Nevada is geographically situated so as to make Nevada woodpeckers a real treat for residents and tourists. The desert areas of the state attract some less than common Southwest species and the mountain areas attract some of the less than common northern species. Everywhere else in the state attracts the more common woodpecker species, translating into a whopping thirteen woodpecker species covering all five native woodpecker genera.
Las Vegas, one of the tourist hot spots in the state, is also a gateway for seeing some uncommon woodpecker species during a day trip away from the casinos. Reports of nearby Ladder-backed Woodpeckers, Williamson’s Sapsuckers, Red-naped Sapsucker and Lewis’s Woodpeckers should be enough to attract the attention of most East Coast birders not familiar with these species.
Flickers (genus Colaptes) are common throughout Nevada. They are ground feeders of the woodpecker family, with a taste for ants. The male is distinguished from the female by the red patch on the cheek.
Popular birds, they are welcome at many back yard feeders and especially enjoy a snack of suet and water. With a life that often exceeds the five year mark, homeowners might expect a long term relationship with any flickers they might attract to the back yard feeder.
The Gilded Flicker is Arizona’s second Colaptes species. It’s a regional specialty bird of the Arizona desert. The picture shows the gray face and red mustache of the male and it’s similar to the look of the male Red-shafted Northern Flicker. The yellow wings under the tail resemble the yellow wings of the Yellow-shafted Northern Flicker.
Recently a small breeding population was discovered in southern Nevada. Not much else is known about the bird’s history in Nevada. There are occasional sightings.
The red crested head and white stripes across the face makes it difficult to mistake the Pileated Woodpecker for any other species. It’s the only species in the Dryocopus genus in the United Sates and probably the largest woodpecker in any area.
Pileated Woodpeckers are habitat adaptable. That fact partially explains their range. With the exception of the Rocky Mountain states and the Midwest, they can be found from coast to coast. They need some dense forested area for habitat. In the West, they prefer old growth habitat and in the East they can adapt to the younger forests.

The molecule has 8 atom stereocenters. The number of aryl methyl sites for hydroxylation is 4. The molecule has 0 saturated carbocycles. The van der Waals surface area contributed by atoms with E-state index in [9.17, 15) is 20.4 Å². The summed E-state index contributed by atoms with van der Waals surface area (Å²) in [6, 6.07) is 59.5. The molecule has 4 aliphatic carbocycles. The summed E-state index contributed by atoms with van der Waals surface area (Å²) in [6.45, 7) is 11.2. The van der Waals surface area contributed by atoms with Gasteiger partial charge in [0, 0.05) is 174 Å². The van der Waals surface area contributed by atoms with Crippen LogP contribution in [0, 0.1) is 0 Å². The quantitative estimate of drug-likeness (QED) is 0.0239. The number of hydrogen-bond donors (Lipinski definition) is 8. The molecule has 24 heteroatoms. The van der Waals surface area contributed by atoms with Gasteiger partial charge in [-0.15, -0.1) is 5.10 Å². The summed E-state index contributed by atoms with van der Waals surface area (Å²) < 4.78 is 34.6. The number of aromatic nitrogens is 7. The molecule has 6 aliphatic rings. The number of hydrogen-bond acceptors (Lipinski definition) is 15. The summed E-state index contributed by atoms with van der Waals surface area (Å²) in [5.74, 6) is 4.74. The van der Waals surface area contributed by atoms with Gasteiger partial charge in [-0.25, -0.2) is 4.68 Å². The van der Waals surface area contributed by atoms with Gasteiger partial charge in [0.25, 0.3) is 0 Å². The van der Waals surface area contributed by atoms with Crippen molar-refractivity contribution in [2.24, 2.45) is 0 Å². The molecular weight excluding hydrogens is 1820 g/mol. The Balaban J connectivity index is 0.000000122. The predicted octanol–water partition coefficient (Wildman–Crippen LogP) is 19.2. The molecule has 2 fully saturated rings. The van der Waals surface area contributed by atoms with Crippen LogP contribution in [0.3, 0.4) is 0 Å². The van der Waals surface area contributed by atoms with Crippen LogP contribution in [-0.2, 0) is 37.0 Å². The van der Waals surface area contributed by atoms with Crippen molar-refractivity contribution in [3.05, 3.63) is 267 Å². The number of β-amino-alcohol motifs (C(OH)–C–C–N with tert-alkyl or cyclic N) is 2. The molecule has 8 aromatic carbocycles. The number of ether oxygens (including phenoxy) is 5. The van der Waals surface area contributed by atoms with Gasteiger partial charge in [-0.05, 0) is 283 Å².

They are described as both shy and adapted to human environments. Their attitude toward humans probably depends on the particulars of their territory. In instances where they breed and live in non-residential areas, they can be shy. There are also ample examples of their being enticed to backyard bird feeders.
Western states provide a very good habitat for a variety of uncommon woodpeckers. Mountains and larger tracks of old growth forest, especially Ponderosa Pine suit the Lewis’s Woodpecker needs.
The picture shows another of the woodpecker’s special features. More than any other native species, the purple to red hue on the feathers of the Lewis’s Woodpecker makes it stand out. The greenish head feathers and gray collar and chest compliment the dark wings and tail.
In the wild, they consume a variety of common insects in their territory, including ants, bees and wasps. In fall and winter, they focus on acorns and fruit, so rural homeowners in their territory might be able to entice them to the feeder. Otherwise, they are not categorized as your typical feeder bird.
Common names mean something, so it’s no surprise that the White-headed Woodpecker has a distinctly white feathered head. The picture also highlights the white wing bars. There’s no mistaking it in the wild. It’s a regional specialty bird that inhabits the forest areas of the greater Pacific Northwest.
Most Americans are unfamiliar with the Black-backed woodpecker. They are not your typical feeder bird. Rather their preferred habitat is the Northern Boreal forests, especially those that suffere some type of damage. That’s the case because their diet consists rimarily of insects, especially wood-boring beetles that flock to large dead and moribund trees.